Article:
I headed next to Glossop, between the towns of Berri and Barmera to visit the enormous operation of Berri Estates Winery, established in 1922. Michael at the cellar door told me that this was Australia’s largest winery and distillery and is still expanding. The parent company is Constellation Wines Australia (CWAU), formerly BRL Hardy. So at the cellar door there were a range of Constellation wines on sale including Hardys, Banrock Station, Tintara, Yarra Burn, Omni, Renmano, Leasingham, Barossa Valley Estate, Houghton and Nobilo (of New Zealand).
At this particular site there were a staggering 2,000 tanks on site with a capacity of about 220 million litres, the largest tanks holding up to 280,000 litres each. During the 2009/2010 vintage, they crushed 171,000 tonnes of grapes at this winery. I had never seen such an enormous operation.
At this site they made mostly wines for the Nottage Hill label, Banrock Station, the base wines for the Omni sparkling, and fortified wines – mainly sherry and ports. I also tried Berri Estates’ quince liqueur brandy called Marnique which was rather delightful! Perfect on a cool night by a warm fire, 25% alcohol, it gave a spicy little buzz!
On my way back to Loxton I stopped by Salena Estate – who had just won three trophies and a gold medal at the Australian Alternative Varieties Wine Show for their 2010 Bianco d’Alessano, Ink Series. Once again there were several wine ranges, including Tyrone Estate and an organic wine range. The lady who served me – Chantelle – told me that the wine ranges were named after the son and daughter of the owners – Salena and Tyrone, a unique legacy for your offspring!
I was interested to try their petit verdot which I quite enjoyed – very soft with a berry fruit burst on the palate, giving pleasing chocolate and spice. A little young at 2009, I shall cellar that one.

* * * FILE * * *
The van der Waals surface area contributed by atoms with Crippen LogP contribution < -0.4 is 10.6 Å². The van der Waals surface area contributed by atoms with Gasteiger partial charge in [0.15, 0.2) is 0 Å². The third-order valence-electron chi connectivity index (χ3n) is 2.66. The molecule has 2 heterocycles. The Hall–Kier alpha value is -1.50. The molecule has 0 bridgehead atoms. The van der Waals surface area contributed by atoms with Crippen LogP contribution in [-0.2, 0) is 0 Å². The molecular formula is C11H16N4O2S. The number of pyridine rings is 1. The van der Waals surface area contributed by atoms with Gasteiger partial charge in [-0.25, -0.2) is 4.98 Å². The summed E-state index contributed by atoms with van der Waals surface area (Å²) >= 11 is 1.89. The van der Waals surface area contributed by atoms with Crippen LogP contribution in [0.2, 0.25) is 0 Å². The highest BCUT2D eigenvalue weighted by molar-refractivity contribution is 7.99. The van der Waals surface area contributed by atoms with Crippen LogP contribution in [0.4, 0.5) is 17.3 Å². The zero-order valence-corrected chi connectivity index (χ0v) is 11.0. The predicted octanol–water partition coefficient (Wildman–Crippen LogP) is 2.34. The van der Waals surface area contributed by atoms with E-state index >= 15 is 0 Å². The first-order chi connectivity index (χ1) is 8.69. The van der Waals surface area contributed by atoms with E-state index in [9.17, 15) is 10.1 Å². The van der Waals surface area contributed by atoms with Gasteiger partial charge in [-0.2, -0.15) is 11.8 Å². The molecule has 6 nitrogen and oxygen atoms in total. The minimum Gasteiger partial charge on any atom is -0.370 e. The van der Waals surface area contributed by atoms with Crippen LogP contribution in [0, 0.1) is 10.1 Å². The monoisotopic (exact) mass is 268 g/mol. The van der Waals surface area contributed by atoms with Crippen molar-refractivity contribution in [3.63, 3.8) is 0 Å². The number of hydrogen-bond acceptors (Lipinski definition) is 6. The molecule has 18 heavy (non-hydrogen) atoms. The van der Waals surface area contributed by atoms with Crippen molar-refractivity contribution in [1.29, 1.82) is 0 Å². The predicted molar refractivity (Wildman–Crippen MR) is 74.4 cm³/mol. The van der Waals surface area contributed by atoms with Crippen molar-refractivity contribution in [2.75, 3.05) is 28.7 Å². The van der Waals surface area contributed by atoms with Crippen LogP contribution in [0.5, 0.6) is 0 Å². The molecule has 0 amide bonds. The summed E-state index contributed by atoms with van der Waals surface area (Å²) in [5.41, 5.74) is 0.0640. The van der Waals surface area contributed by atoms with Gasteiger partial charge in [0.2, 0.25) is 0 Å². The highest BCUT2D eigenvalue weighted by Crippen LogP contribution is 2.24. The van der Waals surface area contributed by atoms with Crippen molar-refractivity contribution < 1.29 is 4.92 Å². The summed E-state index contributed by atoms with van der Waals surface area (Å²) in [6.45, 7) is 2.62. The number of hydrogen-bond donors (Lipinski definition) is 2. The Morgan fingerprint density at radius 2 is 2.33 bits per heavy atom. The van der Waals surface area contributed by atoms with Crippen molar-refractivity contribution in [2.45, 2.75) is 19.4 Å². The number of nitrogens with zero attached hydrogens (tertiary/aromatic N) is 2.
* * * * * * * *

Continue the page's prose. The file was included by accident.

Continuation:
On day two I headed to Kingston Estate winery at Kingston-on-Murray, around 220km from Adelaide. It was not a cellar door facility but their wines are easily available to try in Adelaide. I took the opportunity to talk to them about the Wine2030 initiative and could see that this was another enormous facility, with huge wine tanks. I discovered that this is the tenth largest Australian wine producer by volume. More than two thirds is exported.
Kingston Estate winery is also one of the largest family-owned wineries in Australia. The founders, Sarantos and Constantina Moularadellis, came from Greece, as reflected in the winery’s logo being the head of Dionysus, the Greek God of wine. Their son Bill completed his oenology degree in 1985 and Kingston Estate Wines was officially established. Bill Moularadellis is the Managing Director and chief winemaker.
There are two wine ranges – Kingston Echelon and Kingston Estate. Kingston Echelon is the premium range of limited release varietal wines – chardonnay, petit verdot, cabernet sauvignon and shiraz. The Kingston Estate range uses fruit “from the two regions that will allow us to express the true essence of each varietal” (cited from the Kingston Estate website). This range includes chardonnay, petit verdot, cabernet sauvignon and shiraz plus merlot, sauvignon blanc and pinot gris.
Kingston Estate has the largest single planting of petit verdot in Australia. The 2002 Kingston Echelon Petit Verdot was awarded top gold at the 2003 Royal Melbourne show.
I was very much looking forward to the last stop – Banrock Station – not just because it is a huge and renowned winery in Australia but also because of the wetlands, where I knew I would be able to take a long walk and learn about their conservation initiatives. I was not disappointed – the Banrock Station Wine and Wetland Centre is situated in such a beautiful setting with panoramic views of the wetlands. Check out the next blog “Banrock Station – wetlands and wine” for some interesting snippets of information and some glorious photos. Here’s a sneak peak:
All in all, I loved the Riverland – wine, scenery and most of all people.